# What’s non-Euclidean geometry?

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I never got beyond calculus in school, and I’ve heard this term thrown around by smart math and science people bit have no clue what it means or why it’s special.

In: Mathematics

Euclid dealt with flat planes. Everything could be figured out with a straight edge and a piece of string.

What if the surface were curved?

Seems obvious now, but wasn’t then.

Non-Euclidean geometry is the geometry for non-flat surfaces. Most of the rules we learn in geometry only apply to Euclidean geometry. Parallel lines never intersect, the sum of the angles in a triangle always add up to 180 degrees, etc.

These rules do not hold true for non-Euclidean geometry. Look at the surface of the earth. Despite what a flat earther would tell you, the Earth is a globe. Lines of longitude are parallel lines. In a flat map representation of the Earth, you can see these are parallel. But those parallel lines all intersect at both the north and south poles. Similarly, if you were to pick three points far enough apart, say New York City, São Paulo in Brazil, and Tokyo in Japan, the triangle formed by these three would be greater than 180 degrees.

Similarly, you could think of the inside of a bowl. This would be another non Euclidean surface. A triangle between three points inside of a big enough bowl would have the angles of these lines be less than 180 degrees.

Euclidean geometry is the geometry that you’re most familiar with in your every day life. It’s the geometry you learned about it school. It deals with flat spaces. (Flat in this context means not curved, not flat as in a piece of paper.) In Euclidean geometry, the sum of angles in a triangle is always 180 degrees and parallel lines will never meet. You probably remember learning those axioms in school.

Non-Euclidean geometry is any kind of geometry other than that. So any kind of curved space or shape is non-Euclidean. For example, the surface of a sphere is non-Euclidean because it’s curved – the sum of the angles in a triangle on the surface of a sphere will not always be 180 degrees and parallel lines will meet.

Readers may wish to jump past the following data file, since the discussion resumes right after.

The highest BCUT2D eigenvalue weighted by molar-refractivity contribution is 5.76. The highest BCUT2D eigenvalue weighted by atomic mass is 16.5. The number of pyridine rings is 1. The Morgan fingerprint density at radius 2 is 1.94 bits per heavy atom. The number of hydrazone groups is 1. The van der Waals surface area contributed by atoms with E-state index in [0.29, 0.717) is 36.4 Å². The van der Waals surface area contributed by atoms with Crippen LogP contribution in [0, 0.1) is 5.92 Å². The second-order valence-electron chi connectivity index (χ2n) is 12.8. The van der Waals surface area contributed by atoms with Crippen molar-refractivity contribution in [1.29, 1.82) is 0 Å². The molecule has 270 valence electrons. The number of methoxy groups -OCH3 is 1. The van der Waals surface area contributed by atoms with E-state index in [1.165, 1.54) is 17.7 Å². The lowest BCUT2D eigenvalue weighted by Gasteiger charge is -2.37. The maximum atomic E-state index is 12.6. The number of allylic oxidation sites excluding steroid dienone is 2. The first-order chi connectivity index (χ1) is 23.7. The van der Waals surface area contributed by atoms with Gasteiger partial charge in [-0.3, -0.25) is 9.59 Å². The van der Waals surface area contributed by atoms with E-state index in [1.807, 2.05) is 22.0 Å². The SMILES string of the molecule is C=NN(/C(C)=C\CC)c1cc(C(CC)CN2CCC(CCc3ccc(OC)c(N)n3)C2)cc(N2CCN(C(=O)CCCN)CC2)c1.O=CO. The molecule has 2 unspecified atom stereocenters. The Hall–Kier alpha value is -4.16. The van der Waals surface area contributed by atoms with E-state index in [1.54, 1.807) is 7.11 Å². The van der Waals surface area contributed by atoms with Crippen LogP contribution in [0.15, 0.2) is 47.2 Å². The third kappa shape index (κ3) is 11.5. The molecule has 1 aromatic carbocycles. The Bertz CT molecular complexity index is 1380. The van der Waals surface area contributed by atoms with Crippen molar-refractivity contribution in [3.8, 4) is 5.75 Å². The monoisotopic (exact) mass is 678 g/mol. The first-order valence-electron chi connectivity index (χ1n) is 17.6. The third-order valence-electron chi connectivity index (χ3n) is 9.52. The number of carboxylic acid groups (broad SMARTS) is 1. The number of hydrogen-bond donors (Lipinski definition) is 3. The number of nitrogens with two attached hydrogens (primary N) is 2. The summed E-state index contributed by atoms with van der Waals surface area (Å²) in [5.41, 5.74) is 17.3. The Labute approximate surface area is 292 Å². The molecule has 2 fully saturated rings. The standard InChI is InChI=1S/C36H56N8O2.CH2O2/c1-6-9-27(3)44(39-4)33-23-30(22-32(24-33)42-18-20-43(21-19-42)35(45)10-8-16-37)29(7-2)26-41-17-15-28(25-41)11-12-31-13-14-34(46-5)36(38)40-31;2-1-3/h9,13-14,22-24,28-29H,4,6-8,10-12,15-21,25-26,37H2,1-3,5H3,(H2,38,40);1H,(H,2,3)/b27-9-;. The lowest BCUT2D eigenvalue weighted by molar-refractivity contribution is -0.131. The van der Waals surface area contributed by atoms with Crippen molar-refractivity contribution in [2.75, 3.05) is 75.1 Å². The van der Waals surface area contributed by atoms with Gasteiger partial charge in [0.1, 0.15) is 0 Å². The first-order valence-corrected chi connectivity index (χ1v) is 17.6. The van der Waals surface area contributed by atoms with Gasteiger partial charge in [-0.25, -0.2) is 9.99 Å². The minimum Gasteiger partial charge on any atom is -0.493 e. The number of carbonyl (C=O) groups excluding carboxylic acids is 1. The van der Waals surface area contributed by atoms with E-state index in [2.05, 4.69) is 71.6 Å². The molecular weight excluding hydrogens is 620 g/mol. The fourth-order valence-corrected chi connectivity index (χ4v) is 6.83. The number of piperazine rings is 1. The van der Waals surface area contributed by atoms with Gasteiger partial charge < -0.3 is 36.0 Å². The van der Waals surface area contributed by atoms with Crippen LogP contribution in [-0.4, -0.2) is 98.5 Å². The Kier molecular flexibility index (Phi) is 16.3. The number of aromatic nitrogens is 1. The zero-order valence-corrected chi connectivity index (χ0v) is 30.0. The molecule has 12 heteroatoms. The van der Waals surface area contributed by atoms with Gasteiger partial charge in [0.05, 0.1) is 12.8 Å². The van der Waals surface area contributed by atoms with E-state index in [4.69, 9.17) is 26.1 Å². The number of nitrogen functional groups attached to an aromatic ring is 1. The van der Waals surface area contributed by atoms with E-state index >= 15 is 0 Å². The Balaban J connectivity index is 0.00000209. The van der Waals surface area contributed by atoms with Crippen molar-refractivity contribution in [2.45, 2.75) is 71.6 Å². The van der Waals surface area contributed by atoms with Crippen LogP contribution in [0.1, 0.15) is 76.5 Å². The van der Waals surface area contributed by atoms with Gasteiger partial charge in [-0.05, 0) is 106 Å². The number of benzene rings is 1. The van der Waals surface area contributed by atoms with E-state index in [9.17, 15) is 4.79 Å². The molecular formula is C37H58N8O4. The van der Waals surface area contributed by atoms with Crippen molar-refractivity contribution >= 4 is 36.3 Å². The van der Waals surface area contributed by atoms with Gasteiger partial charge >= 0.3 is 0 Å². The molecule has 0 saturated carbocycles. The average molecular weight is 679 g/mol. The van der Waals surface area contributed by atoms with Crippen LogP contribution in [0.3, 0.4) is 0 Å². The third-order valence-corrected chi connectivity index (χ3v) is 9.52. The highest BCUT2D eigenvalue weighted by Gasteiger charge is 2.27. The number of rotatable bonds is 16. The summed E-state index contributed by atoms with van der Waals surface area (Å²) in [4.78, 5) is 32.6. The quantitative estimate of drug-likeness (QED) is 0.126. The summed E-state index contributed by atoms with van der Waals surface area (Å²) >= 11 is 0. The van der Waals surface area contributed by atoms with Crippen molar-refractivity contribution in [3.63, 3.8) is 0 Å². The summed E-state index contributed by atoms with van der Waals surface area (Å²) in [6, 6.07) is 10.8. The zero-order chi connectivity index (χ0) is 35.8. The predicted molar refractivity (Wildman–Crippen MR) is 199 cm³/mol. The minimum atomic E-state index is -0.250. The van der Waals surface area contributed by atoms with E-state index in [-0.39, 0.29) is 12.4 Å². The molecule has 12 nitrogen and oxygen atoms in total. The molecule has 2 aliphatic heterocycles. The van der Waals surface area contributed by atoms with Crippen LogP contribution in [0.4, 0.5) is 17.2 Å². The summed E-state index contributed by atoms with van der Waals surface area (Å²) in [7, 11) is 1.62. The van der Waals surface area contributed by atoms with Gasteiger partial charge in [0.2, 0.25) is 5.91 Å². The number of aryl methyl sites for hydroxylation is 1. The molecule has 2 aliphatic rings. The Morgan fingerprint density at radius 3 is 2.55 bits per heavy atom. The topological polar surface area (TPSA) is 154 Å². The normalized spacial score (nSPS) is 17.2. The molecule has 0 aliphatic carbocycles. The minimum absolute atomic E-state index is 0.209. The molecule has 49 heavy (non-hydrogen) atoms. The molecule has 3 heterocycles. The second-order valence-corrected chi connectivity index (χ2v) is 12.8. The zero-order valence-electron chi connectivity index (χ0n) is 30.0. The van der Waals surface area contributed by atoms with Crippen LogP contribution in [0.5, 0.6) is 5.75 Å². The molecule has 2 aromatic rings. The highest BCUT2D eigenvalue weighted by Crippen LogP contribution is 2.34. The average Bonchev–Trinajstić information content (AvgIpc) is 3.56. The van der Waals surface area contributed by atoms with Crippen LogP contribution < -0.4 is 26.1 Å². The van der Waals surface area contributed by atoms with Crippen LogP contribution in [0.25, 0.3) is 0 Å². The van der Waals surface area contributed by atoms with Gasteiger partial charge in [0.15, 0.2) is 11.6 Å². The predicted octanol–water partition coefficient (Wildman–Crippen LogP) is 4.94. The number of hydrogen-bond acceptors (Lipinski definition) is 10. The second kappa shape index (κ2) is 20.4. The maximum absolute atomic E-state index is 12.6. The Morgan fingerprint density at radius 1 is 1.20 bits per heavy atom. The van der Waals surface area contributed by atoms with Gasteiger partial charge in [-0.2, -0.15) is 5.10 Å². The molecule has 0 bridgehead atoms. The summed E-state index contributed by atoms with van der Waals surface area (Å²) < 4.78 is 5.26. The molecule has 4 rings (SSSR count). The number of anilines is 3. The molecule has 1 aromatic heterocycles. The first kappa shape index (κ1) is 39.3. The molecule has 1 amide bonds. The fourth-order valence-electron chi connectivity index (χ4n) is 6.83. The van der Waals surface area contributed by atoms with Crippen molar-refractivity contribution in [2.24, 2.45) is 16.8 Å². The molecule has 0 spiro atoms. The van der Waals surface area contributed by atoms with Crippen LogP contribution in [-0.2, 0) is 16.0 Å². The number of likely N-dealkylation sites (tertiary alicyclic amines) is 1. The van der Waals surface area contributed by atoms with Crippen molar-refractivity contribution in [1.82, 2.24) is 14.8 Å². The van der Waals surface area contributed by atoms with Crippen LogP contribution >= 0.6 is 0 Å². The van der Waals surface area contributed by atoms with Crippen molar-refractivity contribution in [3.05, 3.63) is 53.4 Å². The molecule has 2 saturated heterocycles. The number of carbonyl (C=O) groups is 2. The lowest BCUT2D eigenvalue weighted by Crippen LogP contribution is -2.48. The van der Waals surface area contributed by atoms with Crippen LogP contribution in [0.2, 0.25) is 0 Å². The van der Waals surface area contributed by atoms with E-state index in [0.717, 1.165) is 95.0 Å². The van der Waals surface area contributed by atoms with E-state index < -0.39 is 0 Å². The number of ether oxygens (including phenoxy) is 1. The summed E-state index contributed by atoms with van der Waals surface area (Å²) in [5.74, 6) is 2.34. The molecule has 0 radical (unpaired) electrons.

Euclid came up with a bunch of rules he noticed geometry follows. Parallel lines will never cross. If lines are not parallel and go on forever in both directions they will cross. Things you would take for granted and just intuitively understand, for the most part.

It turns out some break down if you do not work on a flat plane. For example on a globe, lines of longitude are parallel at the equator and cross at the north and south pole, and you can draw a triangle with corners that add up to 270 degrees instead of 180 degress.

So geometry on a curved surface is considered non-euclidean geometry.

Excellent video on that.

You can also run into more exotic non-euclidean geometry in fiction or video games. Designing a room that is bigger on the inside than the outside, or a doorway that opens up to the other side of the planet is easy in a game, and it violates the rules of Euclidean geometry.

Euclid had 5 postulates, things we assume to be true because they are obvious

1. A line can be drawn between two points

2. A line segment can be extended infinitely

3. A circle can be drawn with any radius

4. All right angles are equal

5. Any two lines with a 3rd line crossing them both such that the sum of the interior angles on one side is less than 180°, the lines will eventually intersect on that side.

The first 4 are all pretty straight forward, we can see why those are true because it’s obvious. The problem is the 5th postulate.

Euclidean geometry is when we assume the 5th postulate to be true. This just happens to be when the space we are working in is flat.